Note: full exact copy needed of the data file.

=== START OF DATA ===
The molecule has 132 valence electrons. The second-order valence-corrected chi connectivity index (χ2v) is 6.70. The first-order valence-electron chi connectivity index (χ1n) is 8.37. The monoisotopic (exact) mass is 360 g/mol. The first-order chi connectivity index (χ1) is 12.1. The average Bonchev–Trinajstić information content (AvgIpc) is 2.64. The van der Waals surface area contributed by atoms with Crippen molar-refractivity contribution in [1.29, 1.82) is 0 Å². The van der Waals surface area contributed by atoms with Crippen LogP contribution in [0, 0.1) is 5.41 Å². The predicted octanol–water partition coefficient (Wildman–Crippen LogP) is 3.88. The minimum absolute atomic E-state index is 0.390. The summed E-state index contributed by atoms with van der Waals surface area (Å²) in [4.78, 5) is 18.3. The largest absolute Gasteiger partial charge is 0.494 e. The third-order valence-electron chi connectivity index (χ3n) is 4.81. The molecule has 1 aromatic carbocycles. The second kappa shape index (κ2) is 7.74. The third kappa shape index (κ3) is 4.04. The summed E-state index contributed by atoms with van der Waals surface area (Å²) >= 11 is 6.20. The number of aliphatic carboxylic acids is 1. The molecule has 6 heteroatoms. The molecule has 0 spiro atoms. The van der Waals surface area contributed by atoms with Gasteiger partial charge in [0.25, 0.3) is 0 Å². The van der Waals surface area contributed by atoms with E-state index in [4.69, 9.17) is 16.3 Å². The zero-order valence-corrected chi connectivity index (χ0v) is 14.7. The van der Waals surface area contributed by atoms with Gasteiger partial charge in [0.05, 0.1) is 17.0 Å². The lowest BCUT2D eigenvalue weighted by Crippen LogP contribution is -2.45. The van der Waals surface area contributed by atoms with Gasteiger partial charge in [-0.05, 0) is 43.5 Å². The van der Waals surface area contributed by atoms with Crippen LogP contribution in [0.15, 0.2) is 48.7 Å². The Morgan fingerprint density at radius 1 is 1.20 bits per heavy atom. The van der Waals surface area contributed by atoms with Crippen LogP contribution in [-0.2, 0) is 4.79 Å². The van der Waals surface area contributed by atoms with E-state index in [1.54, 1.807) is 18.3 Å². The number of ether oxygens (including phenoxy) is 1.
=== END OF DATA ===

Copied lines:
The molecule has 132 valence electrons. The second-order valence-corrected chi connectivity index (χ2v) is 6.70. The first-order valence-electron chi connectivity index (χ1n) is 8.37. The monoisotopic (exact) mass is 360 g/mol. The first-order chi connectivity index (χ1) is 12.1. The average Bonchev–Trinajstić information content (AvgIpc) is 2.64. The van der Waals surface area contributed by atoms with Crippen molar-refractivity contribution in [1.29, 1.82) is 0 Å². The van der Waals surface area contributed by atoms with Crippen LogP contribution in [0, 0.1) is 5.41 Å². The predicted octanol–water partition coefficient (Wildman–Crippen LogP) is 3.88. The minimum absolute atomic E-state index is 0.390. The summed E-state index contributed by atoms with van der Waals surface area (Å²) in [4.78, 5) is 18.3. The largest absolute Gasteiger partial charge is 0.494 e. The third-order valence-electron chi connectivity index (χ3n) is 4.81. The molecule has 1 aromatic carbocycles. The second kappa shape index (κ2) is 7.74. The third kappa shape index (κ3) is 4.04. The summed E-state index contributed by atoms with van der Waals surface area (Å²) >= 11 is 6.20. The number of aliphatic carboxylic acids is 1. The molecule has 6 heteroatoms. The molecule has 0 spiro atoms. The van der Waals surface area contributed by atoms with Gasteiger partial charge in [0.25, 0.3) is 0 Å². The van der Waals surface area contributed by atoms with E-state index in [4.69, 9.17) is 16.3 Å². The zero-order valence-corrected chi connectivity index (χ0v) is 14.7. The van der Waals surface area contributed by atoms with Gasteiger partial charge in [0.05, 0.1) is 17.0 Å². The lowest BCUT2D eigenvalue weighted by Crippen LogP contribution is -2.45. The van der Waals surface area contributed by atoms with Gasteiger partial charge in [-0.05, 0) is 43.5 Å². The van der Waals surface area contributed by atoms with Crippen LogP contribution in [0.15, 0.2) is 48.7 Å². The Morgan fingerprint density at radius 1 is 1.20 bits per heavy atom. The van der Waals surface area contributed by atoms with Crippen LogP contribution in [-0.2, 0) is 4.79 Å². The van der Waals surface area contributed by atoms with E-state index in [1.54, 1.807) is 18.3 Å². The number of ether oxygens (including phenoxy) is 1.